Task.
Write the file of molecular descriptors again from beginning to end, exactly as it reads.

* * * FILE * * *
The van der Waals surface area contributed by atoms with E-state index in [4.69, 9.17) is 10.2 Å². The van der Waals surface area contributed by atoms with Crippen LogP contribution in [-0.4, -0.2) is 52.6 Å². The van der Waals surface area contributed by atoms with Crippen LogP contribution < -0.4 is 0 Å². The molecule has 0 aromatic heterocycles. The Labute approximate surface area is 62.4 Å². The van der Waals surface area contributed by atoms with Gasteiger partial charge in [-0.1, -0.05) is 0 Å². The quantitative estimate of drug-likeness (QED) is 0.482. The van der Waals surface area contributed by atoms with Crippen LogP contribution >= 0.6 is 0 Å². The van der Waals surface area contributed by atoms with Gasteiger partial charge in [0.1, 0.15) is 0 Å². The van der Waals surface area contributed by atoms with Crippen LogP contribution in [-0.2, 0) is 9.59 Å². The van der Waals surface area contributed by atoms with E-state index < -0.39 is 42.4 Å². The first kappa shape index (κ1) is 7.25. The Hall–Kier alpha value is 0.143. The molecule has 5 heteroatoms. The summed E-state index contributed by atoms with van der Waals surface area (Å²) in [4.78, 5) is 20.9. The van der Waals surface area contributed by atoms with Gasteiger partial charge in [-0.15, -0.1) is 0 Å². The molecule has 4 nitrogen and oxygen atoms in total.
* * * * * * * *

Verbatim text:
The van der Waals surface area contributed by atoms with E-state index in [4.69, 9.17) is 10.2 Å². The van der Waals surface area contributed by atoms with Crippen LogP contribution in [-0.4, -0.2) is 52.6 Å². The van der Waals surface area contributed by atoms with Crippen LogP contribution < -0.4 is 0 Å². The molecule has 0 aromatic heterocycles. The Labute approximate surface area is 62.4 Å². The van der Waals surface area contributed by atoms with Gasteiger partial charge in [-0.1, -0.05) is 0 Å². The quantitative estimate of drug-likeness (QED) is 0.482. The van der Waals surface area contributed by atoms with Crippen LogP contribution >= 0.6 is 0 Å². The van der Waals surface area contributed by atoms with Gasteiger partial charge in [0.1, 0.15) is 0 Å². The van der Waals surface area contributed by atoms with Crippen LogP contribution in [-0.2, 0) is 9.59 Å². The van der Waals surface area contributed by atoms with E-state index < -0.39 is 42.4 Å². The first kappa shape index (κ1) is 7.25. The Hall–Kier alpha value is 0.143. The molecule has 5 heteroatoms. The summed E-state index contributed by atoms with van der Waals surface area (Å²) in [4.78, 5) is 20.9. The van der Waals surface area contributed by atoms with Gasteiger partial charge in [-0.15, -0.1) is 0 Å². The molecule has 4 nitrogen and oxygen atoms in total.